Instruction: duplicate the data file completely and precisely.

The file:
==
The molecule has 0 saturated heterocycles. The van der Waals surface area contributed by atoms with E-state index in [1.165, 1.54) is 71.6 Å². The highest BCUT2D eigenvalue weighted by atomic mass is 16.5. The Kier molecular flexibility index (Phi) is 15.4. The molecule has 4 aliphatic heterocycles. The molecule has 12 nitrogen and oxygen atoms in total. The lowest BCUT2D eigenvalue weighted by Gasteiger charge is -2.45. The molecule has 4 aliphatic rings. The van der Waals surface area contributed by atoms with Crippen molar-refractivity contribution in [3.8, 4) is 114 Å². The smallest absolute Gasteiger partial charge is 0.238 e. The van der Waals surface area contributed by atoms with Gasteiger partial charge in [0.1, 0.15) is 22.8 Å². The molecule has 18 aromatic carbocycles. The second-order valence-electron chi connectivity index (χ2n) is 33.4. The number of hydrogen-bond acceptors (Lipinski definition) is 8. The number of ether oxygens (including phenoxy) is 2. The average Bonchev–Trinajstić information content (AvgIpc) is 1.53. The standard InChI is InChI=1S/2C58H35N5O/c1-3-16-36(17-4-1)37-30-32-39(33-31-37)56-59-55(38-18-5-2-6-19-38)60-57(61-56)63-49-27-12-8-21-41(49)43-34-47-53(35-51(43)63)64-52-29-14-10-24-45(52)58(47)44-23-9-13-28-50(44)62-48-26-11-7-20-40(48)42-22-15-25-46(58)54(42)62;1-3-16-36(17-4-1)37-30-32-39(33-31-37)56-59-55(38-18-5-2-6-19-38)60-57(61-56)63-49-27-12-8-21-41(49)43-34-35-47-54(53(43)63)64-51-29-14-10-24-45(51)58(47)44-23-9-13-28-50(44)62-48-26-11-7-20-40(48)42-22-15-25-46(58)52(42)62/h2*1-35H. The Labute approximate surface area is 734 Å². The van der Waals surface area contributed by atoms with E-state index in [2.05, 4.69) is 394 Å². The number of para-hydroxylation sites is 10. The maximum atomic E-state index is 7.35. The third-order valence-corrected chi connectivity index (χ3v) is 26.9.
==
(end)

The molecule has 0 saturated heterocycles. The van der Waals surface area contributed by atoms with E-state index in [1.165, 1.54) is 71.6 Å². The highest BCUT2D eigenvalue weighted by atomic mass is 16.5. The Kier molecular flexibility index (Phi) is 15.4. The molecule has 4 aliphatic heterocycles. The molecule has 12 nitrogen and oxygen atoms in total. The lowest BCUT2D eigenvalue weighted by Gasteiger charge is -2.45. The molecule has 4 aliphatic rings. The van der Waals surface area contributed by atoms with Crippen molar-refractivity contribution in [3.8, 4) is 114 Å². The smallest absolute Gasteiger partial charge is 0.238 e. The van der Waals surface area contributed by atoms with Gasteiger partial charge in [0.1, 0.15) is 22.8 Å². The molecule has 18 aromatic carbocycles. The second-order valence-electron chi connectivity index (χ2n) is 33.4. The number of hydrogen-bond acceptors (Lipinski definition) is 8. The number of ether oxygens (including phenoxy) is 2. The average Bonchev–Trinajstić information content (AvgIpc) is 1.53. The standard InChI is InChI=1S/2C58H35N5O/c1-3-16-36(17-4-1)37-30-32-39(33-31-37)56-59-55(38-18-5-2-6-19-38)60-57(61-56)63-49-27-12-8-21-41(49)43-34-47-53(35-51(43)63)64-52-29-14-10-24-45(52)58(47)44-23-9-13-28-50(44)62-48-26-11-7-20-40(48)42-22-15-25-46(58)54(42)62;1-3-16-36(17-4-1)37-30-32-39(33-31-37)56-59-55(38-18-5-2-6-19-38)60-57(61-56)63-49-27-12-8-21-41(49)43-34-35-47-54(53(43)63)64-51-29-14-10-24-45(51)58(47)44-23-9-13-28-50(44)62-48-26-11-7-20-40(48)42-22-15-25-46(58)52(42)62/h2*1-35H. The Labute approximate surface area is 734 Å². The van der Waals surface area contributed by atoms with E-state index in [2.05, 4.69) is 394 Å². The number of para-hydroxylation sites is 10. The maximum atomic E-state index is 7.35. The third-order valence-corrected chi connectivity index (χ3v) is 26.9.